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A few short years ago, LivingSocial was the pride of the D.C. tech scene. The web coupon shop gobbled up young talent and downtown real estate, opening up a metastasizing array of offices with such amenities as a speakeasy and a ball pit. Mayor Vince Gray could hardly make a speech without delivering a triumphant applause-inducing line about the company’s success.

And then it all came crashing down. LivingSocial posted nine-figure losses in 2012 and 2013. Layoffs followed layoffs. Plans for a big headquarters in a forthcoming New York Avenue NW development were scrapped, and then existing offices began to close.

But what might have seemed like a huge loss for D.C.’s burgeoning tech scene actually presented an opportunity for other startups—-firms that may have a brighter future than LivingSocial.

Take Tahzoo. The four-and-a-half-year-old company, which manages customer experience for Fortune 500 firms, officially opened the doors to its new headquarters this week, at 1005 7th St. NW. The LivingSocial sign that used to adorn that building’s facade is gone, replaced by a faux-cursive “Tahzoo.”

Entering the office prior to the Wednesday open house, the first thing I hear is the unmistakable pop of a ping-pong ball. Tahzoo CEO Brad Heidemann is wrapping up a game with his brother, also a Tahzoo employee. The new space is much larger than the Georgetown office from which Tahzoo moved—-about 12,000 square feet, versus 3,300—-giving the 50 workers at the headquarters much more room to spread out and finally making room for the all-important ping-pong table.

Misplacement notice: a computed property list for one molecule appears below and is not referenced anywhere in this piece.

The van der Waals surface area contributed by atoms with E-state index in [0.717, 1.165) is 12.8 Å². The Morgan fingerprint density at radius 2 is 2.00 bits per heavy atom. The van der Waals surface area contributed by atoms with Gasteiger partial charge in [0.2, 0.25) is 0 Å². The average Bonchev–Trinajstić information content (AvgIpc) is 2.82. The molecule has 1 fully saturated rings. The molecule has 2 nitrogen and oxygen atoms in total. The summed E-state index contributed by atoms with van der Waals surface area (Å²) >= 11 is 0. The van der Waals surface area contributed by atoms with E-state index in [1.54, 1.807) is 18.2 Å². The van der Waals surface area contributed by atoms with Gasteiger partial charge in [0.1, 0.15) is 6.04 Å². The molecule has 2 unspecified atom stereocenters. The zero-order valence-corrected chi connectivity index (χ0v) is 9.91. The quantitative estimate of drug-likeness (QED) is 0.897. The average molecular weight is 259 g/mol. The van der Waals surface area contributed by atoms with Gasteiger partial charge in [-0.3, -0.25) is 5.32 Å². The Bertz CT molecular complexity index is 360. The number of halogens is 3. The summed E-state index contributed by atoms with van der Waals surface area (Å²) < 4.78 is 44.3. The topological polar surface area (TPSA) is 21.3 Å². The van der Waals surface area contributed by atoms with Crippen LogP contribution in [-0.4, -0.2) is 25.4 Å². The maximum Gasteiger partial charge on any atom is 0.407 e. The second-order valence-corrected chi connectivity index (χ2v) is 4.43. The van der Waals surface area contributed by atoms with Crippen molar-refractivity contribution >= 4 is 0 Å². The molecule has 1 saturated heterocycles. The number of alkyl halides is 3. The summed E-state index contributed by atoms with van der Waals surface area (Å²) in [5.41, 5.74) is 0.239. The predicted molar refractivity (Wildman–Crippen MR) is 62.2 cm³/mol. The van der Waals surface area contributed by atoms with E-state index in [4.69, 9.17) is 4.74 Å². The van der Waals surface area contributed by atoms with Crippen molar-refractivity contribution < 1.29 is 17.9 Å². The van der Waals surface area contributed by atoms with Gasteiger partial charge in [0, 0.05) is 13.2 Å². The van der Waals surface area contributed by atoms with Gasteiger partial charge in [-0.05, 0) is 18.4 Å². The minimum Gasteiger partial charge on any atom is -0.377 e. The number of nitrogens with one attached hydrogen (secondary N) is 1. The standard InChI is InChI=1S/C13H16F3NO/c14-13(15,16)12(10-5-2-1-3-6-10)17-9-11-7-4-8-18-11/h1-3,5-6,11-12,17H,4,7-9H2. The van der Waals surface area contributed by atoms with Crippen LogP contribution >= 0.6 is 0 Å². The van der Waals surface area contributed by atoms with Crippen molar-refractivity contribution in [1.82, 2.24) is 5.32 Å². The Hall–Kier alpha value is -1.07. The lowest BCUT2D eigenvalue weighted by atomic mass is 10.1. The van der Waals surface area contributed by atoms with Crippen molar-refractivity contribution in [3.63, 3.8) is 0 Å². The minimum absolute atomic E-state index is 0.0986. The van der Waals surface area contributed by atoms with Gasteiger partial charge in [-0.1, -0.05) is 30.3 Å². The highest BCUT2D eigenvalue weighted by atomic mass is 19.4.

Tahzoo’s still getting set up at the new office. But there wasn’t all that much work to do. The company put in a few new walls and added couches and other furniture. “They were a little more, white desks and phones for everyone,” Heidemann says of LivingSocial. Mostly, though, the space, leased from LivingSocial, was ready-made for a tech company to move in.

When I ask Heidemann whether LivingSocial’s consolidation and departure from the 7th Street building helped his company out, he gives me a look that says, That’s a dumb question. “I got Class A space at a fraction of the price, and I didn’t have to do any work building it out!”

Tahzoo looked at office space in Dupont’s iStrategyLabs and Georgetown’s Papermill. “But to be honest, we saw this space, and we’re like, ‘We’re done,'” Heidemann says.

Other tech companies have filled the LivingSocial vacuum as well. The retail software firm Optoro moved into the old LivingSocial building at 702 H St. NW. Contactually, a customer relations management startup, occupies the first floor of the 7th Street building, below the upper two floors Tahzoo calls home. The innovation lab of ECMC, which guarantees federal student loans, is in the process of moving into a 3,000-square-foot third-floor space next to Tahzoo on 7th Street—-not technically a former LivingSocial space, but one the company would likely have occupied had the grand-headquarters plans come to fruition.

The Gray administration established a “Digital DC” tech corridor along 7th Street and Georgia Avenue NW earlier this year to promote tech growth there. Tahzoo and ECMC are geographically eligible for grants through the program, but neither has received one—-a sign that at least some tech companies can flourish on the corridor without government assistance. Heidemann says he just applied for a grant, though, and expects to get it. He’ll use some of the funds to install showers for his employees who bike to work.

And he plans to expand. Heidemann is currently hiring for 25 new positions and thinks he can accommodate up to 120 people in the space. But eventually, he hopes to take over the whole building—-just like LivingSocial once did.

Photos of the Tahzoo headquarters by Aaron Wiener